It certainly is a popular book. I was on the hold list for a couple of weeks at the local library and it has been out for a while. (I LOVE the fact that you can set up a hold, receive an email that your book is ready, check-out, download and begin reading an e-book from the comfort of home!) As I write this The Help" is #5 on The New York Times Combined Print and E-book Best Sellers List. Amazon has over five thousand reviews on this book alone (5,285 to be exact), and more than four thousand of those rank it as Five Stars. It does have 174 one star reviews, and if my math is right--which is probably isn't--is just over 3%. Now, I am not the type of person that loves everything that is popular. I have to admit though, when something is such a hit I do become curious.
While I was happy when the book became available for checkout I hadn't been antsy with anticipation like I am with other books for which I'm waiting. However, once I started reading I enthralled. I found it difficult to put down. The writing was clear and easy to read. The story was touching and poignant. I found it extremely easy to picture the characters. Despite following multiple characters each one was well defined and each storyline was well told. I felt carried into these women's lives. When I was finished I wanted more.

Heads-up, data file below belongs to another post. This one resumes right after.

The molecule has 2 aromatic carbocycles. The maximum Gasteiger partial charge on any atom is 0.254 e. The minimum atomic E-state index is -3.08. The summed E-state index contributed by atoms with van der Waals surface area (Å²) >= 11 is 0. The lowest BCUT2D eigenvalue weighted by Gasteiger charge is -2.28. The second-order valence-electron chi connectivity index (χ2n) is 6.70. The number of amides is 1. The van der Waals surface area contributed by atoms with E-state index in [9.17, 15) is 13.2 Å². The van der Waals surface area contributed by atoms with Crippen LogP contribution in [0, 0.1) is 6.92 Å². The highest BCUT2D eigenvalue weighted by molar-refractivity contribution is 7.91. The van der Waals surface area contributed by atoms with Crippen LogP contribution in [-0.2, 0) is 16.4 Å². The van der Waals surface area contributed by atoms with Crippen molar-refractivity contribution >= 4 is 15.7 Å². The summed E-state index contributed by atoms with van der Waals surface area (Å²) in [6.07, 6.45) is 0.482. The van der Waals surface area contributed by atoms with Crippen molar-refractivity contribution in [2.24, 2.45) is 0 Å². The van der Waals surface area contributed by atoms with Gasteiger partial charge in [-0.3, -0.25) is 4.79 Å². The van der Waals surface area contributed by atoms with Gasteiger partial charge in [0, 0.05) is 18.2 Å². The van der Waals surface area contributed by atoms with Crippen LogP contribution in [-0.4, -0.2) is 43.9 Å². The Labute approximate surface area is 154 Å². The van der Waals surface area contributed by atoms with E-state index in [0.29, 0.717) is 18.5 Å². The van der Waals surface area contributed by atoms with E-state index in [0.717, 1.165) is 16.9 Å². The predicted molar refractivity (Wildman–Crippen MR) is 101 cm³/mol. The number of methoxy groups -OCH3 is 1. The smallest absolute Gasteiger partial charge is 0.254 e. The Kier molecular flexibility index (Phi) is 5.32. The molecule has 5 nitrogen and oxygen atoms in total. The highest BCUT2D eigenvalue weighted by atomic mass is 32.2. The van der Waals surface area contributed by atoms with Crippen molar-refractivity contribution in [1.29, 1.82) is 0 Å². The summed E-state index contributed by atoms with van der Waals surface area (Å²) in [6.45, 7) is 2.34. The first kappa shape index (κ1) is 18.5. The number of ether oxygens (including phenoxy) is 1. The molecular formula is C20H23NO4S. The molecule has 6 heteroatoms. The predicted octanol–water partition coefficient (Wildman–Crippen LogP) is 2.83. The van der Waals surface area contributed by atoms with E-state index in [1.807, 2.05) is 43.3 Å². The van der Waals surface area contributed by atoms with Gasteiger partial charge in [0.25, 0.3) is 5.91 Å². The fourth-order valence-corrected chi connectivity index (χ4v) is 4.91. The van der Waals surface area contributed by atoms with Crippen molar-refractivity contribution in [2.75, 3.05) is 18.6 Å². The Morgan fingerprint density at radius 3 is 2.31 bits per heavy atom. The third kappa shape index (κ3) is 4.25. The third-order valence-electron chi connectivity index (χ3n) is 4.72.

I certainly have some criticisms. The vernacular in which the "Help" spoke was a bit simple. Plus, it seemed that they were the only ones with anything of a Southern style of speaking, ie, the white people spoke perfectly unaffected Yankee English. Maybe this was simply to convey how great the class distinction really was--it was two separate cultures--but it seemed inadequate and some believe racist. Mark Twain, a master of the vernacular, had most of his characters speak in a way fitting with their locale. He intimately knew the South and was able to capture it in the way he wrote dialogue. I got the feeling that Stockett is a Northerner writing about the South. Some of the characters are a bit stereotypical: the sassy black maid, the woman who married into money, the mother who ignores her children, etc.
While it is a work of fiction, and as such doesn't portray a completely accurate picture, I do feel that it captured an attitude of the times. Trying to put into words the complexity of the relationships between the white and black women of the southern town during the early 1960's is a daunting task. "The Help" manages to give us a small glimpse into that world.
That's just my two cents.
Anyone else read this book and have anything to say about it? Did you like it? Dislike it? I'd love to hear what you have to say!